Brella SweatControl Patch

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In April 2023, the U.S. FDA cleared for use the Brella™ SweatControl Patch™ for the treatment of primary axillary hyperhidrosis. Brella™ is a product of Candesant Biomedical, San Francisco, CA. It's the first new hyperhidrosis treatment since 2018.

Brella™ is cleared to be applied by a healthcare provider for approximately 3 minutes and works via targeted alkali thermolysis (TAT). TAT technology is based on the scientific principle that heat is generated when sodium meets water. The result is that when the Brella™ patch is applied to the underarm, there’s an interaction between the water in sweat and the sodium in the patch to generate a targeted amount of heat, causing microthermal injury to the sweat glands that inactivates those glands for a period of time. Results have been reported to last 2 to 4 months.

The FDA’s clearance of Brella™ is based on data from SAHARA (NCT04599907), a randomized, double-blind, sham-controlled, multicenter pivotal study that included 110 adult patients with primary axillary hyperhidrosis. Patients had baseline Hyperhidrosis Disease Severity Scale (HDSS) scores of 3 or 4, which showed that excessive sweating frequently or always interfered with their daily lives. Patients then received bilateral treatment with Brella™ or with a sham patch for up to 3 minutes on each underarm. Afterward, patients were evaluated weekly for 12 weeks post-treatment, with responders followed for up to 24 weeks post-treatment.

Primary endpoints of the SAHARA study included the occurrence of adverse events and skin reactions following patch treatment (2-week time frame) and achievement of an HDSS score of 1 or 2 (4-week time frame). Key secondary endpoints included a mean improvement in quality of life and the proportion of treated subjects with at least 50% improvement in Gravimetric Sweat Production (GSP) from baseline to 4 weeks. Eligible patients were aged 22 years or older with GSP greater than 50mg per axilla.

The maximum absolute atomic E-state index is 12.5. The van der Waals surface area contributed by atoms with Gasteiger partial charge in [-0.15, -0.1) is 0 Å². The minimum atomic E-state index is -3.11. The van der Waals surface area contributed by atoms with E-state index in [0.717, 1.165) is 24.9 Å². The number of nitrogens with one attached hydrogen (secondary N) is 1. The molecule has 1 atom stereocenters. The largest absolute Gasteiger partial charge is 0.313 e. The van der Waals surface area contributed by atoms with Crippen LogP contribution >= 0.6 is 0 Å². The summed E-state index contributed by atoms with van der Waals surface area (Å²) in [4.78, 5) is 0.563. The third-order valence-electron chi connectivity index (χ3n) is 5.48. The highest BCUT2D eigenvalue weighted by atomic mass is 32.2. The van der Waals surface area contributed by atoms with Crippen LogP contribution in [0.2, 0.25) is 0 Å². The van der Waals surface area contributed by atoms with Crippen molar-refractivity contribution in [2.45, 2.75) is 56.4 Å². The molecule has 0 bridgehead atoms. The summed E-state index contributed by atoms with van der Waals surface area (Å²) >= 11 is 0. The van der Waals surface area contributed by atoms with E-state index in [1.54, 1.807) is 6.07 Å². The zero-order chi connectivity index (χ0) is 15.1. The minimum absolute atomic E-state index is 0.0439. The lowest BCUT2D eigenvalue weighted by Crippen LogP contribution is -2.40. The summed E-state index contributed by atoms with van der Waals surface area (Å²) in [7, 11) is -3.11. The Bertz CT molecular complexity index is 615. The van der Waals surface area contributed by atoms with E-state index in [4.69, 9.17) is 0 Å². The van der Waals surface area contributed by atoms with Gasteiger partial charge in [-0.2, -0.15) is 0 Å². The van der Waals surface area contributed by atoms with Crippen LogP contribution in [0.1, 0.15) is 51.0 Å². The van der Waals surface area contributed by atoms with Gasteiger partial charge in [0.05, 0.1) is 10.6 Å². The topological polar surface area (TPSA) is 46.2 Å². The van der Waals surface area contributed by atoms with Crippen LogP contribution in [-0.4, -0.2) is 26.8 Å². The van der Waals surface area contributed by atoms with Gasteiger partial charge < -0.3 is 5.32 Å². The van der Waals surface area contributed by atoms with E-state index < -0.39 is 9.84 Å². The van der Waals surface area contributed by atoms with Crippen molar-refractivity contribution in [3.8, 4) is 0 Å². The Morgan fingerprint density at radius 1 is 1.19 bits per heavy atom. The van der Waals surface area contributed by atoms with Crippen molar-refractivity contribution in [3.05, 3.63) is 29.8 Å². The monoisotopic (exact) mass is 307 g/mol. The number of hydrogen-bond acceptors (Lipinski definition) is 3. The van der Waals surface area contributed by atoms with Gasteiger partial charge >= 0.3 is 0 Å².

Brella™ was well tolerated among patients with no reported serious or severe adverse events. Data from the SAHARA study was presented in a late-breaking oral presentation at the 2023 American Academy of Dermatology Annual Meeting.

The Brella™ study results “are exciting,” says Dr. David Pariser, professor at the Eastern Virginia Medical School Department of Dermatology and founding member of the International Hyperhidrosis Society, “because they demonstrate consistent, statistically significant, and clinically meaningful improvements across the measured hyperhidrosis parameters.”

According to Candesant, Brella™ will be available in certain areas of the U.S. in late summer of 2023 through a “Brella Early Experience Program.” The initial healthcare offices able to provide Brella™ through this program will be aesthetic practices with prior experience treating patients with excessive sweating. Later, Brella™ will be launched more generally in the U.S.  There is a clinician finder for patients to use and Brella-providing practitioners to join. Patients and HCPs can also join Candesant's mailing list for updates on Brella's rollout. 

How much will it cost? That's not entirely clear but Niquette Hunt, CEO Candesant has said she expects doctors will charge about the same for one session with the patch as they would for a high-end, in-office facial or chemical peel. The average cost of a chemical peel in the US, according to the American Society of Plastic Surgeons, is about $500. But, there can be additional office visit costs, etc. 

Information about availability outside the U.S. is not yet available.

Can Brella be used on other sweaty body areas beyond the underarms? Some experts hint there may be off-label potential for the use of Brella on different body parts. The makers of Brella say they are already looking into it. 

To learn more about Brella™, see the below link to relevant research.  Hopefully there will be further peer-reviewed studies soon.

Kaufman J, Green JB, Cazzaniga A, Canty DJ, Tims E, Waugh J. A Pilot Study of the Safety and Effectiveness of a Novel Device in Subjects With Axillary Hyperhidrosis. Dermatol Surg. 2022 Nov 1;48(11):1220-1225. doi: 10.1097/DSS.0000000000003598. Epub 2022


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